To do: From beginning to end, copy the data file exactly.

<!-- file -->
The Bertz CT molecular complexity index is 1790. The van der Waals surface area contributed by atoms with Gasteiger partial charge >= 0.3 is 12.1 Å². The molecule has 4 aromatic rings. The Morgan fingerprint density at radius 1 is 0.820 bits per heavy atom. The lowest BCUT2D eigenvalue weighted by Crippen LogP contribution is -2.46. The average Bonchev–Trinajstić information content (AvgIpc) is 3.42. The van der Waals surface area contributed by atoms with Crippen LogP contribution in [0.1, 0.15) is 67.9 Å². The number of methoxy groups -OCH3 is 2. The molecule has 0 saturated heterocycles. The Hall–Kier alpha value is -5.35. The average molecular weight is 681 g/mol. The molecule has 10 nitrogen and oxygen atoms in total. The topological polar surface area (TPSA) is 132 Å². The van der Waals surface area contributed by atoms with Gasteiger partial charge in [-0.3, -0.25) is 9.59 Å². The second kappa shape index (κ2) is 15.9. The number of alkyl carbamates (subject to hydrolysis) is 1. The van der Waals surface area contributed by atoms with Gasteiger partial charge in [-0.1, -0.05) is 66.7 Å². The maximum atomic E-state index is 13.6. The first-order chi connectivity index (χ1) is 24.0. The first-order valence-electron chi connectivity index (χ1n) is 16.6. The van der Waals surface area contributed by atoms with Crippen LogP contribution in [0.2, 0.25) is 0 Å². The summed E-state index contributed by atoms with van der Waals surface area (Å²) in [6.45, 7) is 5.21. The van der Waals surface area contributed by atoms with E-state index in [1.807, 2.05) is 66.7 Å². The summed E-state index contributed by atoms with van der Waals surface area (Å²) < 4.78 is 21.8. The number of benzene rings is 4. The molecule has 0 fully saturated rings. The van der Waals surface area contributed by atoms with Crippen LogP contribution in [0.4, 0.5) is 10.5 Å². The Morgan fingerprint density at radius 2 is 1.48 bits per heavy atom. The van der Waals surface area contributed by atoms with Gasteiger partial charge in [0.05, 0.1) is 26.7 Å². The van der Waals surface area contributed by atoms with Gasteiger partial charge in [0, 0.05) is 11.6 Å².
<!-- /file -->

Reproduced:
The Bertz CT molecular complexity index is 1790. The van der Waals surface area contributed by atoms with Gasteiger partial charge >= 0.3 is 12.1 Å². The molecule has 4 aromatic rings. The Morgan fingerprint density at radius 1 is 0.820 bits per heavy atom. The lowest BCUT2D eigenvalue weighted by Crippen LogP contribution is -2.46. The average Bonchev–Trinajstić information content (AvgIpc) is 3.42. The van der Waals surface area contributed by atoms with Crippen LogP contribution in [0.1, 0.15) is 67.9 Å². The number of methoxy groups -OCH3 is 2. The molecule has 0 saturated heterocycles. The Hall–Kier alpha value is -5.35. The average molecular weight is 681 g/mol. The molecule has 10 nitrogen and oxygen atoms in total. The topological polar surface area (TPSA) is 132 Å². The van der Waals surface area contributed by atoms with Gasteiger partial charge in [-0.3, -0.25) is 9.59 Å². The second kappa shape index (κ2) is 15.9. The number of alkyl carbamates (subject to hydrolysis) is 1. The van der Waals surface area contributed by atoms with Gasteiger partial charge in [-0.1, -0.05) is 66.7 Å². The maximum atomic E-state index is 13.6. The first-order chi connectivity index (χ1) is 24.0. The first-order valence-electron chi connectivity index (χ1n) is 16.6. The van der Waals surface area contributed by atoms with Crippen LogP contribution in [0.2, 0.25) is 0 Å². The summed E-state index contributed by atoms with van der Waals surface area (Å²) in [6.45, 7) is 5.21. The van der Waals surface area contributed by atoms with E-state index in [1.807, 2.05) is 66.7 Å². The summed E-state index contributed by atoms with van der Waals surface area (Å²) < 4.78 is 21.8. The number of benzene rings is 4. The molecule has 0 fully saturated rings. The van der Waals surface area contributed by atoms with Crippen LogP contribution in [0.4, 0.5) is 10.5 Å². The Morgan fingerprint density at radius 2 is 1.48 bits per heavy atom. The van der Waals surface area contributed by atoms with Gasteiger partial charge in [0.05, 0.1) is 26.7 Å². The van der Waals surface area contributed by atoms with Gasteiger partial charge in [0, 0.05) is 11.6 Å².